What a piece of work is a man, how noble in reason, how
infinite in faculties, in form and moving how express and
admirable, in action how like an angel, in apprehension how like
a god! the beauty of the world, the paragon of animals....
 I believe human life is not innately depraved, but innately valuable and noble. I believe that the founders placed the pursuit of happiness aside, and equal to, life and liberty for a reason. I believe that happiness itself is the purpose of life, and that we should pursue it — including physical pleasure — without shame or regret. I believe that toil and suffering are noble only to the extent that they enable noble ends; they are never noble in their own right, nor does any human inherently deserve to suffer... nor should any of us be complacent (never mind satisfied) in the face of others' unnecessary toil and suffering. I believe, as William Faulkner asserted in accepting the Nobel Prize, that humankind will "not merely endure: [we] will prevail."

Wednesday, November 28, 2012

Blast From the (Holiday) Past

I know many people will think this perverse, but I love holiday shopping. Normally I hate struggling with crowds, but once Thanksgiving has come and gone and the Christmas season is properly begun, I love getting out in the stores and malls, mingling with the happy throngs. Charlie Brown and Snoopy can whinge all they want about commericalism; I just adore the sounds and sights and smells and joggled elbows of the winter retail rush.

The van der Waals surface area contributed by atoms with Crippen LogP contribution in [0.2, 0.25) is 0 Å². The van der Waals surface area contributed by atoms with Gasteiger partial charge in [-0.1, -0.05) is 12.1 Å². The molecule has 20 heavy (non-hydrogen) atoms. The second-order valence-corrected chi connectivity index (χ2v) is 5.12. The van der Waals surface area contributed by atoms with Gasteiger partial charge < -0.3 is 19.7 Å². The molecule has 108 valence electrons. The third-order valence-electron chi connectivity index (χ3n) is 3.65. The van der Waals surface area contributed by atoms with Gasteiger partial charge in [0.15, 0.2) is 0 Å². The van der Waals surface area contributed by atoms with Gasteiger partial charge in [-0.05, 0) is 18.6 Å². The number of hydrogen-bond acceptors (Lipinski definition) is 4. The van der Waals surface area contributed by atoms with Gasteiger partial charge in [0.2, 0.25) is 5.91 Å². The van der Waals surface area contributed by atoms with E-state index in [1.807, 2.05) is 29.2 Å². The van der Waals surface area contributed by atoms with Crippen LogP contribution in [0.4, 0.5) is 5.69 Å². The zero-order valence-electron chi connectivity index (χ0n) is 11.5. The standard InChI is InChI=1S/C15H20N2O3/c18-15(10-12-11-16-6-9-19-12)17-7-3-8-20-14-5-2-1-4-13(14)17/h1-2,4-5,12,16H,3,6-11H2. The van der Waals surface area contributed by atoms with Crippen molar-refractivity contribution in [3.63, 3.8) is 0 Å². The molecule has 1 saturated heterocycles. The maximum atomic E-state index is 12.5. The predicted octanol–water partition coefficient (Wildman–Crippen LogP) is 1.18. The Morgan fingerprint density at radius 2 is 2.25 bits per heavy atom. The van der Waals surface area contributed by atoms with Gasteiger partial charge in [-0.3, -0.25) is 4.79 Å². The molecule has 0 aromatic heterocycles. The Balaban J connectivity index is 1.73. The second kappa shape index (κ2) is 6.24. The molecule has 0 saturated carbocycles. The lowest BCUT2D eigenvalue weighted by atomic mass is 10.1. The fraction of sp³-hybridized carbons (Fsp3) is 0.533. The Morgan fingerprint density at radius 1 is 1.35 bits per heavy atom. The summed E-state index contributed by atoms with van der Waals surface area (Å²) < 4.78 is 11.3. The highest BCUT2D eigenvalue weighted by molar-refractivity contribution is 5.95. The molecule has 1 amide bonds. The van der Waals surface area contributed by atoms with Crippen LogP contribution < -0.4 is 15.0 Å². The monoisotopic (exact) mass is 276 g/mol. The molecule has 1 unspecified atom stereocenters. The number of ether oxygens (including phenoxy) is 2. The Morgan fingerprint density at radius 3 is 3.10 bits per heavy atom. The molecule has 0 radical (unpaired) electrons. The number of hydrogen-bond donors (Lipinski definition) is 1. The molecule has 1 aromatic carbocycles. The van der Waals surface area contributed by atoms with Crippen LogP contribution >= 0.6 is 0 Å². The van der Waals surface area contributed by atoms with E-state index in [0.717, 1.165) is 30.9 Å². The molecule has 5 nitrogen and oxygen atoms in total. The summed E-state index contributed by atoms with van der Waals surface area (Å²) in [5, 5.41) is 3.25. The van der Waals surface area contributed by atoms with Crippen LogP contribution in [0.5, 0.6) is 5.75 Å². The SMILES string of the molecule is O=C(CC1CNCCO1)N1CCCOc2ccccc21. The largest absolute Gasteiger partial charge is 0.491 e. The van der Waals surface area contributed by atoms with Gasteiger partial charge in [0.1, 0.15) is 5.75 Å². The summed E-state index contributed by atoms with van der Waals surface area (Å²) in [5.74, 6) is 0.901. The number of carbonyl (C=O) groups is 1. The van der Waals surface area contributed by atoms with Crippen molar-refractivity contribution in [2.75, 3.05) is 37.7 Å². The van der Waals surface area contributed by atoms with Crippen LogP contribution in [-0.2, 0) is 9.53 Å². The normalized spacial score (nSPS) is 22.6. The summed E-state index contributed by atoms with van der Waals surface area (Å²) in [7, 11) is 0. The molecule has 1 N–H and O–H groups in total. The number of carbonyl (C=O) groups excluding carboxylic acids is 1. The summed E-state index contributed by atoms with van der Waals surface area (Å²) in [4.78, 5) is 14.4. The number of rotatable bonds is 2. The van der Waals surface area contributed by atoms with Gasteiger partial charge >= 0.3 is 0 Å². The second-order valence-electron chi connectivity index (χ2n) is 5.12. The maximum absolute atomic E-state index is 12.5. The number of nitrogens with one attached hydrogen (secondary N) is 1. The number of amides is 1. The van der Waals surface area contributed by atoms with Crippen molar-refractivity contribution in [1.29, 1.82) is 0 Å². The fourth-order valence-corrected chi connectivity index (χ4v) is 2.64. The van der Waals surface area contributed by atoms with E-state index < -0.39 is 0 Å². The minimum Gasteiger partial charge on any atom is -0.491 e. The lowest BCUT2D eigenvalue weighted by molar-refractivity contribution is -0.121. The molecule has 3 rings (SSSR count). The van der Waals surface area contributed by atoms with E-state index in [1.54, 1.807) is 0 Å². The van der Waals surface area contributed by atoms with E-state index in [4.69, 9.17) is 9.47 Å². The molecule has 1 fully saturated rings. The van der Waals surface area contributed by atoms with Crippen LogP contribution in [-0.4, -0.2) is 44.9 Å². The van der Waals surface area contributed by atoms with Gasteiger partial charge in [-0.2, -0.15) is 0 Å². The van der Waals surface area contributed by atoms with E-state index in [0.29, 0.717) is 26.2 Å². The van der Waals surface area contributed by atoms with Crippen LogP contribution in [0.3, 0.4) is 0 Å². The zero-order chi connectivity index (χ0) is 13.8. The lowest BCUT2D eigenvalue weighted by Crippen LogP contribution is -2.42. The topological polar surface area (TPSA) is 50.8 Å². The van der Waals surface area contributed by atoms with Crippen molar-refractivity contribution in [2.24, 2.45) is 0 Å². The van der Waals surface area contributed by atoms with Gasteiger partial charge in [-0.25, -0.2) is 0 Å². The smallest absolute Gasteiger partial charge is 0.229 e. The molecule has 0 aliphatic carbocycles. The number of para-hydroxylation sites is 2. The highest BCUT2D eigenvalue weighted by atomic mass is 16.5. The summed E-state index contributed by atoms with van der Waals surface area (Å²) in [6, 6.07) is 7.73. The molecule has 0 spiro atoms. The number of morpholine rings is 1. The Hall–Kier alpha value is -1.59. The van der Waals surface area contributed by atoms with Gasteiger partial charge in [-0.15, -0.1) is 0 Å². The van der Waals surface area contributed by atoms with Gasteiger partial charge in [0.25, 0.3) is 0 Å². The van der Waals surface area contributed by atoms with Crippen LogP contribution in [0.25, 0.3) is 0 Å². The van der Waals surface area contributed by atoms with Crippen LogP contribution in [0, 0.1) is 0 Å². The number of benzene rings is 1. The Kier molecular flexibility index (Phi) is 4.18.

But this weekend, I didn't have to go to the mall to get my blast of holiday nostalgia: It was waiting for me at the local CVS:

It's the DiscoveryKids Color Me Rocketship, and it took me straight back to my childhood, when I had, courtesy of the ads in the back of my comic books (or maybe it was Boys' Life?), first a cardboard spaceship and then a cardboard submarine!

These cool — and huge — toys provided a lot of under-the-tree impact on Christmas morning for very little money (even in late-60s dollars), and were incredibly cool to play in. Not the most durable of toys, but they didn't require any batteries, and any toy you wear out through happy play beats the ones that break down on Christmas morning, or eat batteries like Pez, or never really work at all. Just the right amount cooler and fancier than an empty refrigerator carton, these corrugated ships of dreams presented the same blank imaginative canvas.

I hadn't thought about my childhood fantasy transports for years, but stumbling upon the drugstore Space Shuttle brought it all back. The new version is improved in some ways: The tab-and-slot construction is undoubtedly safer than the sharp-edged rivets of the 60s versions, and I don't recall the old interiors being as detailed and play-friendly as the new one. But maybe the best thing about the Color Me Rocketship is how powerfully it reminded me of my days as Buck Rogers and Captain Nemo in those back-of-the-comic-book marvels.